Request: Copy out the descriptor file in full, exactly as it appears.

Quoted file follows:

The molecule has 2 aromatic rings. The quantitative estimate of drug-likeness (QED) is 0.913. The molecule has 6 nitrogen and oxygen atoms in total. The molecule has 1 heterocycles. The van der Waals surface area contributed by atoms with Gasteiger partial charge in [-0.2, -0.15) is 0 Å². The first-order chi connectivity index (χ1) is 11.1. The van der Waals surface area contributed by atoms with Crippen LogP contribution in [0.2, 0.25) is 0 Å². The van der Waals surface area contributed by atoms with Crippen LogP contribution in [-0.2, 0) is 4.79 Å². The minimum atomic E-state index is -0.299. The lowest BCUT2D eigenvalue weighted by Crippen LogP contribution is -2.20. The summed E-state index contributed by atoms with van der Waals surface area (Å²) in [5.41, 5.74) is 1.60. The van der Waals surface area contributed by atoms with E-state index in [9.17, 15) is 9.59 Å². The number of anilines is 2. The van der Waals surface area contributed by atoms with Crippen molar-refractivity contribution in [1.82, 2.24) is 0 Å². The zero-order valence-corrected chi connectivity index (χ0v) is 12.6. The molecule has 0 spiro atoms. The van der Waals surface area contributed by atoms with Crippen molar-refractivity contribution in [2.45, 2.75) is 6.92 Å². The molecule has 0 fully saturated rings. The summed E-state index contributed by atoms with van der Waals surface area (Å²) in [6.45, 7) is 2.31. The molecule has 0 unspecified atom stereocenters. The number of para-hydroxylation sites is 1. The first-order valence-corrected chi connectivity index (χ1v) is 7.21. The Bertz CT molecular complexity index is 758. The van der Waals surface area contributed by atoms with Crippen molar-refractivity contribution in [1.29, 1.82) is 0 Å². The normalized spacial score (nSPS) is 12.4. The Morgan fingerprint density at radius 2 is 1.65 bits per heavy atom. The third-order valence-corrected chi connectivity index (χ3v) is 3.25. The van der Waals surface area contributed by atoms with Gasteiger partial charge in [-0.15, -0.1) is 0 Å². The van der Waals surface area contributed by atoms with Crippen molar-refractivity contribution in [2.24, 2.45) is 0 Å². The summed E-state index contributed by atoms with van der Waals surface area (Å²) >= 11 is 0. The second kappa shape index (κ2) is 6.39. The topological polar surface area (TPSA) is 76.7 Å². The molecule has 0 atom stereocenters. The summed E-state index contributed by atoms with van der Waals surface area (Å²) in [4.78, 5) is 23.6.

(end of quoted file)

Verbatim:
The molecule has 2 aromatic rings. The quantitative estimate of drug-likeness (QED) is 0.913. The molecule has 6 nitrogen and oxygen atoms in total. The molecule has 1 heterocycles. The van der Waals surface area contributed by atoms with Gasteiger partial charge in [-0.2, -0.15) is 0 Å². The first-order chi connectivity index (χ1) is 11.1. The van der Waals surface area contributed by atoms with Crippen LogP contribution in [0.2, 0.25) is 0 Å². The van der Waals surface area contributed by atoms with Crippen LogP contribution in [-0.2, 0) is 4.79 Å². The minimum atomic E-state index is -0.299. The lowest BCUT2D eigenvalue weighted by Crippen LogP contribution is -2.20. The summed E-state index contributed by atoms with van der Waals surface area (Å²) in [5.41, 5.74) is 1.60. The van der Waals surface area contributed by atoms with E-state index in [9.17, 15) is 9.59 Å². The number of anilines is 2. The van der Waals surface area contributed by atoms with Crippen molar-refractivity contribution in [1.82, 2.24) is 0 Å². The zero-order valence-corrected chi connectivity index (χ0v) is 12.6. The molecule has 0 spiro atoms. The van der Waals surface area contributed by atoms with Crippen molar-refractivity contribution in [2.45, 2.75) is 6.92 Å². The molecule has 0 fully saturated rings. The summed E-state index contributed by atoms with van der Waals surface area (Å²) in [6.45, 7) is 2.31. The molecule has 0 unspecified atom stereocenters. The number of para-hydroxylation sites is 1. The first-order valence-corrected chi connectivity index (χ1v) is 7.21. The Bertz CT molecular complexity index is 758. The van der Waals surface area contributed by atoms with Crippen molar-refractivity contribution in [1.29, 1.82) is 0 Å². The normalized spacial score (nSPS) is 12.4. The Morgan fingerprint density at radius 2 is 1.65 bits per heavy atom. The third-order valence-corrected chi connectivity index (χ3v) is 3.25. The van der Waals surface area contributed by atoms with Gasteiger partial charge in [-0.15, -0.1) is 0 Å². The van der Waals surface area contributed by atoms with Crippen molar-refractivity contribution in [2.24, 2.45) is 0 Å². The summed E-state index contributed by atoms with van der Waals surface area (Å²) >= 11 is 0. The second kappa shape index (κ2) is 6.39. The topological polar surface area (TPSA) is 76.7 Å². The molecule has 0 atom stereocenters. The summed E-state index contributed by atoms with van der Waals surface area (Å²) in [4.78, 5) is 23.6.